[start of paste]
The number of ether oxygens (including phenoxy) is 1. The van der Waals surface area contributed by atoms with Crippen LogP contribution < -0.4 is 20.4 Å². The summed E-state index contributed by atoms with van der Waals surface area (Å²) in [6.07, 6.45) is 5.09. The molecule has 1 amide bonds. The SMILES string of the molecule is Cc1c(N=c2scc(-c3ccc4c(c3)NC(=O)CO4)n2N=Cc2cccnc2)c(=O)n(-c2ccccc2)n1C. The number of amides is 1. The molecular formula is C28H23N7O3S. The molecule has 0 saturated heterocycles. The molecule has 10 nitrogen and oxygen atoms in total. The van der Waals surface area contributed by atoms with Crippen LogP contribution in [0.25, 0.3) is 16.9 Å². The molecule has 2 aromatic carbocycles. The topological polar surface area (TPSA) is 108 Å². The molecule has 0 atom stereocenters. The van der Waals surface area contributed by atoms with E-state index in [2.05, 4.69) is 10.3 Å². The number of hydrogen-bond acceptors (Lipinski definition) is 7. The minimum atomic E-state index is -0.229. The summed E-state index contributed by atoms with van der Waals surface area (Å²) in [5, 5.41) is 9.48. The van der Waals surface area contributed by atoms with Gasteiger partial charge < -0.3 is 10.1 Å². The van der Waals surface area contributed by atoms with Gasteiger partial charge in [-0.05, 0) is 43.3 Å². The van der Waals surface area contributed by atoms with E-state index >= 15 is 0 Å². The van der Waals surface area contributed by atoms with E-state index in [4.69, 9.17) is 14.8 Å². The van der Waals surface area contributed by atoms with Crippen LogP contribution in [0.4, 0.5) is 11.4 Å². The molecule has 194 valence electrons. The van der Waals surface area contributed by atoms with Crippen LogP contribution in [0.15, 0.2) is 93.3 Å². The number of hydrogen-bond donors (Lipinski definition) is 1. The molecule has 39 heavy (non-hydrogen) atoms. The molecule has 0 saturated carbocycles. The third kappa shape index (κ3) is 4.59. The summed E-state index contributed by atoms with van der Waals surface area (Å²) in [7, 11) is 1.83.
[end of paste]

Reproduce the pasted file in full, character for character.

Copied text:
The number of ether oxygens (including phenoxy) is 1. The van der Waals surface area contributed by atoms with Crippen LogP contribution < -0.4 is 20.4 Å². The summed E-state index contributed by atoms with van der Waals surface area (Å²) in [6.07, 6.45) is 5.09. The molecule has 1 amide bonds. The SMILES string of the molecule is Cc1c(N=c2scc(-c3ccc4c(c3)NC(=O)CO4)n2N=Cc2cccnc2)c(=O)n(-c2ccccc2)n1C. The number of amides is 1. The molecular formula is C28H23N7O3S. The molecule has 0 saturated heterocycles. The molecule has 10 nitrogen and oxygen atoms in total. The van der Waals surface area contributed by atoms with Crippen LogP contribution in [0.25, 0.3) is 16.9 Å². The molecule has 2 aromatic carbocycles. The topological polar surface area (TPSA) is 108 Å². The molecule has 0 atom stereocenters. The van der Waals surface area contributed by atoms with E-state index in [2.05, 4.69) is 10.3 Å². The number of hydrogen-bond acceptors (Lipinski definition) is 7. The minimum atomic E-state index is -0.229. The summed E-state index contributed by atoms with van der Waals surface area (Å²) in [5, 5.41) is 9.48. The van der Waals surface area contributed by atoms with Gasteiger partial charge < -0.3 is 10.1 Å². The van der Waals surface area contributed by atoms with Gasteiger partial charge in [-0.05, 0) is 43.3 Å². The van der Waals surface area contributed by atoms with E-state index >= 15 is 0 Å². The van der Waals surface area contributed by atoms with E-state index in [4.69, 9.17) is 14.8 Å². The van der Waals surface area contributed by atoms with Crippen LogP contribution in [0.4, 0.5) is 11.4 Å². The molecule has 194 valence electrons. The van der Waals surface area contributed by atoms with Crippen LogP contribution in [0.15, 0.2) is 93.3 Å². The number of hydrogen-bond donors (Lipinski definition) is 1. The molecule has 39 heavy (non-hydrogen) atoms. The molecule has 0 saturated carbocycles. The third kappa shape index (κ3) is 4.59. The summed E-state index contributed by atoms with van der Waals surface area (Å²) in [7, 11) is 1.83.